Tilda Swinton has one of the great faces in modern cinema.
Her cheekbones and nose are sharply angled, her mischievous eyes take in everything and that always-ready grin seems to make light of all the fuss around her. And then there’s her pixie-ish hair, which can change colour dramatically, always contrasting effectively with her pale, ghostly skin.
No wonder she stops traffic – the striking blue dress she’s wearing doesn’t hurt either – outside a busy hotel elevator before our interview for her intense performance in Luca Guadagnino’s absorbing drama, I Am Love, which has a final screening Friday morning at the Scotiabank 3.
Swinton plays Emma, a Russian-born woman who’s well-ensconced in a wealthy industralist Italian family. The narrative, as complex as that of a thick novel, needs to unravel with care, but let’s just say Emma transgresses and finally finds love – at a cost. Think Emma Bovary (consider the name) or Anna Karenina.
“It’s interesting that we think of these women as ‘fallen,'” says the Lion, The Witch And The Wardrobe and Michael Clayton star, her eyes flashing with intelligence. “I think of them as liberated.”
She’d worked with the writer/director a few years ago on the documentary short Tilda Swinton: The Love Factory, which Guadagnino calls the foundation of I Am Love.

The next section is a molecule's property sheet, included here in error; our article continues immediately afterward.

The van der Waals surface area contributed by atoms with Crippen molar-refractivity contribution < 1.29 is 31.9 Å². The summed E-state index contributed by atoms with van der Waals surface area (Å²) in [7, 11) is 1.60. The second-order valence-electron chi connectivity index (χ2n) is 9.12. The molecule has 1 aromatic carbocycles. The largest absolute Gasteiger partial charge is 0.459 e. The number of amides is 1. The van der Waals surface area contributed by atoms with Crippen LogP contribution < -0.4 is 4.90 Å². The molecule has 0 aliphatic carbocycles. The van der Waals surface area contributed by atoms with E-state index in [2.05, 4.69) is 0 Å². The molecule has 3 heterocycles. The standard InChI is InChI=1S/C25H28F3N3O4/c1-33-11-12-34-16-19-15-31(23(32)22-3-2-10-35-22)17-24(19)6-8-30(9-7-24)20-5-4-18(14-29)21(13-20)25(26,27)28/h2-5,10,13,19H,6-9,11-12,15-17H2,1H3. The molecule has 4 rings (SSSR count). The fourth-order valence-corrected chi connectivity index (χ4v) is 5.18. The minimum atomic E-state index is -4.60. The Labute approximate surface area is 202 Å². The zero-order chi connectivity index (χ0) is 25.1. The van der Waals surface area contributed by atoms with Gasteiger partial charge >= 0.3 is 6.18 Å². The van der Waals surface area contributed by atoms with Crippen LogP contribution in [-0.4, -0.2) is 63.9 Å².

“I like to call it a digital painting,” says the tall and wiry director. “I shot Tilda talking and it captured the pleasure of our conversations. She gives this inspiring, philosophical talk full of theories about love. And we developed those ideas into this movie.”
Swinton says she and Guadagnino wanted to create something novelistic.
“Even before we had thought of the story, we wanted to look at a milieu,” she says. “We could have happily looked at the milieu without any narrative at all.” She looks around. “Take a look at any milieu. You make a documentary about the work involved to maintain a hotel and find it fascinating.”
A month after winning the Best Supporting Actress Oscar for Clayton, Swinton was deep into pre-production on the film.
“Everything I have done since [winning the award] I was going to do anyway,” she smiles. “Nothing’s changed, except that people occasionally ask me how it’s affected my career.”
She and Guadagnino are also realizing how a small, off-hand statement can mushroom into news. At the Venice Film Festival, the director mentioned that the pair was interesting in updating the Auntie Mame story, with Swinton playing the eccentric Manhattan aunt to her orphaned nephew. It’s a great idea and she’s be terrific in the role.
“It’s a fantastic idea, yes, but it was something we’d talked about late at night in private,” she laughs. “One doesn’t expect all one’s conversations to end up on the front of Screen International or Variety.”